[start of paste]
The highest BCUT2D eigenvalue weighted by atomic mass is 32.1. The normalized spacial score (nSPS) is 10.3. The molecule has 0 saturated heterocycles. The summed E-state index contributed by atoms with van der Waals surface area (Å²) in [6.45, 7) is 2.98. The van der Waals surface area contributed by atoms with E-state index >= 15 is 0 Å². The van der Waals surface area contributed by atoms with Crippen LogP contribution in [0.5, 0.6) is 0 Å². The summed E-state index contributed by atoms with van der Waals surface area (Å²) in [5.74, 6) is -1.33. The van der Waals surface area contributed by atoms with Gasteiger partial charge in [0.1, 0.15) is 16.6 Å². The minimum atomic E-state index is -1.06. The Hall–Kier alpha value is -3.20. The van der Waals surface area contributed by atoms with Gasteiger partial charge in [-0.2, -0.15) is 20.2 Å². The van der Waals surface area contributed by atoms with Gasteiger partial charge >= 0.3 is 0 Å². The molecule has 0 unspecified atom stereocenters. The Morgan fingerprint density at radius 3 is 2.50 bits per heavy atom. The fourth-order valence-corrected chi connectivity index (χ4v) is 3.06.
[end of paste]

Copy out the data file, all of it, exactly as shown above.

The highest BCUT2D eigenvalue weighted by atomic mass is 32.1. The normalized spacial score (nSPS) is 10.3. The molecule has 0 saturated heterocycles. The summed E-state index contributed by atoms with van der Waals surface area (Å²) in [6.45, 7) is 2.98. The van der Waals surface area contributed by atoms with E-state index >= 15 is 0 Å². The van der Waals surface area contributed by atoms with Crippen LogP contribution in [0.5, 0.6) is 0 Å². The summed E-state index contributed by atoms with van der Waals surface area (Å²) in [5.74, 6) is -1.33. The van der Waals surface area contributed by atoms with Gasteiger partial charge in [0.1, 0.15) is 16.6 Å². The minimum atomic E-state index is -1.06. The Hall–Kier alpha value is -3.20. The van der Waals surface area contributed by atoms with Gasteiger partial charge in [-0.2, -0.15) is 20.2 Å². The van der Waals surface area contributed by atoms with Gasteiger partial charge >= 0.3 is 0 Å². The molecule has 0 unspecified atom stereocenters. The Morgan fingerprint density at radius 3 is 2.50 bits per heavy atom. The fourth-order valence-corrected chi connectivity index (χ4v) is 3.06.